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Forget a New Bronco Raptor, We Want This Coyote-Swapped Gen-V Bronco

Does anyone else feel like there's something not quite right with the sixth-gen Ford Bronco? Not that there's necessarily anything wrong with it, chip shortages notwithstanding. We can't help but get the feeling there's something "missing," even with the fancy twin-turbo V6 Raptor version. Oh yeah, it hasn't got a V8 under the hood. Let us introduce you to Fat Fender Garage.
96 Bronco Coyote Swap 7 photos
Photo: Fat Fender Garage
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This Arizona-based team builds old-school Gen-V Broncos the way things used to be done, with cubic displacement and not much of anything else. Although, to say that without a hint of embellishment would be a little unfair. Because their latest 1996 Bronco build isn't just another Coyote swap, it's a hell of a lot more refined. It's to the point where we don't mind that it's only got a gen-II Coyote V8 to play with, the rest of what's on display more than compensates. Most fifth-gen Broncos still on the road today look pretty worse for wear, so seeing how this example with a 2.5-inch suspension lift and Method MR305 17-inch wheels is a sight for sore eyes.

Every angle of this truck feels like a time warp back to when OJ Simpson was riding shotgun in one down the streets of Los Angeles on live TV. Granted, that one was a 1993 model, and this one's from 1996. But enough semantics, what's the deets on the engine? Well, as we said, this is a gen-II Coyote V8. So the team was going to have to fabricate a set of custom mounts for the thumping great modern drivetrain to sit where a practically-paleolithic Ford 302 or 351 Windsor engine would have sat from the factory. In its new digs, this gen-II Coyote runs a beefy 2.5-inch performance exhaust with an OEM Ford electronic throttle control.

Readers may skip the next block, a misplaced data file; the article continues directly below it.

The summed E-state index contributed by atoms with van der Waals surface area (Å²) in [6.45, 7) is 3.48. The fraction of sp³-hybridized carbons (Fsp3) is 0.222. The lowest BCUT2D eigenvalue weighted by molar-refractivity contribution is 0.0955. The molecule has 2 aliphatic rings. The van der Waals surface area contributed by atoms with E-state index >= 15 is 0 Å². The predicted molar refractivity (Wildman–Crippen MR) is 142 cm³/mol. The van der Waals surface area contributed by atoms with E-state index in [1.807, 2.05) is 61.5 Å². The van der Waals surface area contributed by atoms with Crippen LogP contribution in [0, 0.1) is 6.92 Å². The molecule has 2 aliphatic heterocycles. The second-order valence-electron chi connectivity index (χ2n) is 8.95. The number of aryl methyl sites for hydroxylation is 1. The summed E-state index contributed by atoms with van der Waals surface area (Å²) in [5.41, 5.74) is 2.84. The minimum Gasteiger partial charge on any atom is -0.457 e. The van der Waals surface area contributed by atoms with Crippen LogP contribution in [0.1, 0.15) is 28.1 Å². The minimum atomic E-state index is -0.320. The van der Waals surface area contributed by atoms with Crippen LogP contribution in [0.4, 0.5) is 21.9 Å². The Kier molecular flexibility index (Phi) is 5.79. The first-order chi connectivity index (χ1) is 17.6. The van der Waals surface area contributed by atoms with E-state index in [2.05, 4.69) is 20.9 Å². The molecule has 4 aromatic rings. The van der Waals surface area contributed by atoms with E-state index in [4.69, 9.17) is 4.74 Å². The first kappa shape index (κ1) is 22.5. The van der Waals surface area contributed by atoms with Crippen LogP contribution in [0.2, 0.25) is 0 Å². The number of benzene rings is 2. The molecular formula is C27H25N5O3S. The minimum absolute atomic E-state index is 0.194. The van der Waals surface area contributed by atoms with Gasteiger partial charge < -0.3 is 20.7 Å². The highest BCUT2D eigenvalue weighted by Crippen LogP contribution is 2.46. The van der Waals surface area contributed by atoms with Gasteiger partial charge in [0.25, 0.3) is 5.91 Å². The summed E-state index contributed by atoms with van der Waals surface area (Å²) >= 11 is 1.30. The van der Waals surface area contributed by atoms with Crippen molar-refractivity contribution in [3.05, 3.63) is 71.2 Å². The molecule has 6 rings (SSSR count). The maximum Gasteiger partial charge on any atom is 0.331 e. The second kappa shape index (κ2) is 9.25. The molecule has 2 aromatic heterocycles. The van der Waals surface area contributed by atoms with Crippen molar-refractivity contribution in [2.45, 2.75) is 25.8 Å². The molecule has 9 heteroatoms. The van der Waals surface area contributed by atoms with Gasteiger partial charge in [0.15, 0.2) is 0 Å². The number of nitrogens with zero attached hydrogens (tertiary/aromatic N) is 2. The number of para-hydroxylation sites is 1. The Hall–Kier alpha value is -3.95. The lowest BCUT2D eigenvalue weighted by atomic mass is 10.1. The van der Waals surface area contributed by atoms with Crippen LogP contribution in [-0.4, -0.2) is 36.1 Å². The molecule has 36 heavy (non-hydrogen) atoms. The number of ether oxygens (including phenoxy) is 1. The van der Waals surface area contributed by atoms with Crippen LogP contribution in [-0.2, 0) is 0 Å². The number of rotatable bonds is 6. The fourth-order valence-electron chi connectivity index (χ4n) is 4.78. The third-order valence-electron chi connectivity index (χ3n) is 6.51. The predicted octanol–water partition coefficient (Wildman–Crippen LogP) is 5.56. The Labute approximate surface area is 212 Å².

The motor is lovingly paired like fine wine to filet mignon to a Ford 6R80 six-speed automatic gearbox most known for its use in mid-to-late 2000s F-150 trucks and a couple of Ford and Mercury SUVs as well. There's also an F-150 transfer case mounted underneath this hulking beast of a truck. It's all held together visually by a set of Nitto Ridge Grappler 285/75 tires and nitrogen-charged shock absorbers which add that hint of modernity that melds the worlds of the last-gen Bronco and the one on sale today. Moving to the interior, this Bronco traded its stock front seats for a set from a late-model Mustang with white accents across the dashboard for a little added flare.

Add it all up, and this is one of the cleanest fifth-gen Bronco builds we've seen in a long time. We'd tell you how much this build would cost to buy, but it's not for sale. We lament this fact endlessly but appreciate the fact this build exists even so.
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